vlc rtsp://22.22.22.22:1234/ipcamera_h264.sdp
For other cameras, change the destination port (e.g. 1234 -> 5678) in your command

FFMPEG: Their documentation states that you need to use the rtsp_transport flag:

ffmpeg -rtsp_transport tcp -i rtsp://22.22.22.22:1234/ipcamera_h264.sdp test.ts
ffmpeg -rtsp_transport tcp -i rtsp://22.22.22.22:1234/ipcamera_h264.sdp -f mpegts | vlc -
In case of problems, you should analyse a packet capture and see if Interleaved mode is supported by both end systems (it is negotiated in a RTSP OPTIONS request) - capture example below:


Have fun streaming!

Wednesday, November 24, 2010

Converting shapefiles (SHP) to a different projection

I've written a small perl script to handle converting the coordinates in shapefiles to a different coordinate set. You must specify the source EPSG projection and the destination EPSG projection, and the script will walk through the data and create a new shapefile with the coordinates transformed by using the new projection. The new files are saved next to the original files, with the projection number appended to the file names.

Currently the script supports POINT data and LINESTRING data. All other geometries are ignored.

In order to use this script you will need to have the following packages installed (example for ubuntu): shapelib, proj-bin, gdal-bin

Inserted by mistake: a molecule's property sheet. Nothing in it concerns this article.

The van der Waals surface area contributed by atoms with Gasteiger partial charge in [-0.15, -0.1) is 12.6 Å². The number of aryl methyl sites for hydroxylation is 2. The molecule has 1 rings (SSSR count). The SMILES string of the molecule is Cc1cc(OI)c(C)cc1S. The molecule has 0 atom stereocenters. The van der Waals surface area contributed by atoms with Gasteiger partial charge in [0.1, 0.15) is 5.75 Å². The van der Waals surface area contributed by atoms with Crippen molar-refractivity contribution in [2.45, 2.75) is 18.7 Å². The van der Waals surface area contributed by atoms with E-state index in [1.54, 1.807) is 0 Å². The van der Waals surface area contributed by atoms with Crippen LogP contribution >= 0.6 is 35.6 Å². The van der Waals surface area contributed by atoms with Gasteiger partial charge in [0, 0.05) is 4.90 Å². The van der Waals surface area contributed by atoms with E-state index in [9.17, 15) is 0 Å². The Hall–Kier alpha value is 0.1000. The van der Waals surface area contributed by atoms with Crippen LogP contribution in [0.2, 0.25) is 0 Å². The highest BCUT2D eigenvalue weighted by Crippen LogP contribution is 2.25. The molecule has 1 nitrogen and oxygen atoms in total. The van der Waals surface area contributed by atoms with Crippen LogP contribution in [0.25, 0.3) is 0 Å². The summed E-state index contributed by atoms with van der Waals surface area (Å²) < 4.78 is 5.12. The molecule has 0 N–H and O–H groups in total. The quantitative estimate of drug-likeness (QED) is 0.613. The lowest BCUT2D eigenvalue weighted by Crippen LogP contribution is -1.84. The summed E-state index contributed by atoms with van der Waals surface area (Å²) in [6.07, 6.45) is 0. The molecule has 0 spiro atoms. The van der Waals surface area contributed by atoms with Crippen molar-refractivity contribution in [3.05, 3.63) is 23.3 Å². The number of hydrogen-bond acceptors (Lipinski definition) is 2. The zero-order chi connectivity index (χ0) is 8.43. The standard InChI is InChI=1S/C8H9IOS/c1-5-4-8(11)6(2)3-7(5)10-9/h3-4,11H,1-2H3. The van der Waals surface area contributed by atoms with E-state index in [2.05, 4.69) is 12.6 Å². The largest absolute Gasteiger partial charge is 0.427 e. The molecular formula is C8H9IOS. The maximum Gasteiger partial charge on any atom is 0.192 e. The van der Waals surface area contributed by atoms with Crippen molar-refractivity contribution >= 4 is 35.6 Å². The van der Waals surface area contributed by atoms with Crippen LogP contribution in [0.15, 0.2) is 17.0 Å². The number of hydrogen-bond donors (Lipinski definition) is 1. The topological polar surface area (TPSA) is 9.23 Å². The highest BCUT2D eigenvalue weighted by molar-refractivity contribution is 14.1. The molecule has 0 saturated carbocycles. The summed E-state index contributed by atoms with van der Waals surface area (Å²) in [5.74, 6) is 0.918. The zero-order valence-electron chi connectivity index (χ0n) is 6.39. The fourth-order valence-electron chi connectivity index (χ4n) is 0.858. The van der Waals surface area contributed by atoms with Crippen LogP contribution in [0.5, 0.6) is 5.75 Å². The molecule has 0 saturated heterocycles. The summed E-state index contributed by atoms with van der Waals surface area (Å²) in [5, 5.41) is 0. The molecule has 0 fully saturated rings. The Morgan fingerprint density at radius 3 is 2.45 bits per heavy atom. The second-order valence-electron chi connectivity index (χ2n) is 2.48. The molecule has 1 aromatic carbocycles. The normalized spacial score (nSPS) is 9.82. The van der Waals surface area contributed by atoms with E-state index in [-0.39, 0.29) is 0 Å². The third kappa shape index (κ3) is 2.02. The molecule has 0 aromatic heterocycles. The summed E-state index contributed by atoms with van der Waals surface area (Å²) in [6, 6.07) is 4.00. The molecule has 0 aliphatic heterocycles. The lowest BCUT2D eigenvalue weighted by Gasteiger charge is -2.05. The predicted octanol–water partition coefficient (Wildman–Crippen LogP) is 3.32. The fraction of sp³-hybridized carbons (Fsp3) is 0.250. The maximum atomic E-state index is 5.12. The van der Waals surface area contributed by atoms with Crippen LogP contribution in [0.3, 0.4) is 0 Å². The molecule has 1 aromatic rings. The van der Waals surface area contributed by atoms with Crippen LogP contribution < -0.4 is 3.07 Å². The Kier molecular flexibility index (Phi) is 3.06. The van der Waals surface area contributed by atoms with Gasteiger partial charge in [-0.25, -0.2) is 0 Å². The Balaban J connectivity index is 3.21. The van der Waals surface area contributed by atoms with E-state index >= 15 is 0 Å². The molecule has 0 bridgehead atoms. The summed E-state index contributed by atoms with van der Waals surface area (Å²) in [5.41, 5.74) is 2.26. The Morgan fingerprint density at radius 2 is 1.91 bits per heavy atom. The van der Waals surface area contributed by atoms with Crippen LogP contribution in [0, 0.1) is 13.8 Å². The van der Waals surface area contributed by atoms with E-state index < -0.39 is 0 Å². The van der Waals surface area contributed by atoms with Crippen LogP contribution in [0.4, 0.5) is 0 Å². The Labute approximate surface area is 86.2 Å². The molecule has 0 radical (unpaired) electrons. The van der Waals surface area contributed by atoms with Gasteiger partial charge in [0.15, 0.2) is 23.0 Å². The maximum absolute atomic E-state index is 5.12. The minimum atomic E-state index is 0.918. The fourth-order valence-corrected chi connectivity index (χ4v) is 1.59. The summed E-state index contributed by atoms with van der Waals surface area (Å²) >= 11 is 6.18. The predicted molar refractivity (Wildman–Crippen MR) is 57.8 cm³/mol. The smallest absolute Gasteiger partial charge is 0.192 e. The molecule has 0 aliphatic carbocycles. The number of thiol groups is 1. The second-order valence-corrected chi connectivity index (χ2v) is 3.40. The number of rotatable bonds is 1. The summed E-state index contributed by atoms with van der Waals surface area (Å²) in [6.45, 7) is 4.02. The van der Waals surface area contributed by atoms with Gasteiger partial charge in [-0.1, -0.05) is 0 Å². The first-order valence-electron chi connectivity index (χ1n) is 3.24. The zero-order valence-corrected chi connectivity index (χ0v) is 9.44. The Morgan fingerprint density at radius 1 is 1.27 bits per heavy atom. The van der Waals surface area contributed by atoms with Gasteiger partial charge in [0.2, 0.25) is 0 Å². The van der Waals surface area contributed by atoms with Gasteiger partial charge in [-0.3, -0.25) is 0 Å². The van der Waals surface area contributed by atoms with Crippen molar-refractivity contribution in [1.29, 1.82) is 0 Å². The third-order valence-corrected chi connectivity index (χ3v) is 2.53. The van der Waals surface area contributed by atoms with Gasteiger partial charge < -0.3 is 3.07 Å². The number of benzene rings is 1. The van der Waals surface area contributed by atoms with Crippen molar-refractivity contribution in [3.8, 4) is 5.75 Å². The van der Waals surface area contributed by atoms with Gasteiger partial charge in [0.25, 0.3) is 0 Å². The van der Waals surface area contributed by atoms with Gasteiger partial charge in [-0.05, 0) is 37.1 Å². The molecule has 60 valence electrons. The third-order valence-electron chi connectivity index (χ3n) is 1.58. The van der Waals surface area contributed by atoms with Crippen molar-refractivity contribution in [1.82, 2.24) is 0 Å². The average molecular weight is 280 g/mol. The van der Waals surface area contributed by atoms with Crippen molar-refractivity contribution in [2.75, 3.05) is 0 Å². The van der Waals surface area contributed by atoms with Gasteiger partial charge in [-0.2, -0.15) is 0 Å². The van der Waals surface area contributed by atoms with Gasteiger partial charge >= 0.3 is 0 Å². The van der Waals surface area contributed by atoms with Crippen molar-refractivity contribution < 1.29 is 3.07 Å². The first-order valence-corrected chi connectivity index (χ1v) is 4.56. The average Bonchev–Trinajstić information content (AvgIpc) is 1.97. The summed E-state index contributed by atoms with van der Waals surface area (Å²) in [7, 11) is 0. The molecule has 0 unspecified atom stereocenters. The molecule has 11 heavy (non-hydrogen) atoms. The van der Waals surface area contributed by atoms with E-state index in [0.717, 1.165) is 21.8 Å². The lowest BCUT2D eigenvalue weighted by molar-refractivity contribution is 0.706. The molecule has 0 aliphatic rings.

Sample usage:
adrianp@frost:~/bin$ ./convertSHPProjection.pl epsg:4326 epsg:31700 ofm_fiber.shp
Going to save data as ofm_fiber_31700.[shp/shx/dbf]
Depending on your data size, this may take a while...
Copying dbf file...
Code:

#!/usr/bin/perl
use strict;
use warnings;

# Author: Adrian Popa
# License: GPLv2/3

# This script reprojects a shape file from a source projection to a destination projection by
# reprojecting each coordinate in the file. The destination file will be named like the source
# file with a suffix containing the projection code.

# This script requires the following binaries to be available (adjust the path to fit your system):
# On ubuntu you can get these binaries by running sudo apt-get install shapelib proj-bin gdal-bin
my $shpcreate = '/usr/bin/shpcreate';
my $shpadd = '/usr/bin/shpadd';
my $cs2cs = '/usr/bin/cs2cs';
my $ogrinfo = '/usr/bin/ogrinfo';

if(scalar (@ARGV) != 3){
    print "Incorrect number of arguments\n";
    usage;
}

my $epsg_in = $ARGV[0];
my $epsg_out = $ARGV[1];
my $in_file = $ARGV[2];

#validate parameters

if($epsg_in !~/^epsg:[0-9]+$/i){
    print "epsg_in is invalid\n";
    usage;
}

my $epsg_out_code = "0";
if($epsg_out!~/^epsg:([0-9]+)$/i){
    print "epsg_out is invalid\n";
    usage;
}
else{
    $epsg_out_code = $1;
}

if(! -f $in_file){
    print "$in_file is not a file\n";
    usage;
}

#determine shp file type

my @output = `$ogrinfo -so "$in_file" 2>&1`;
my $geometryType = undef;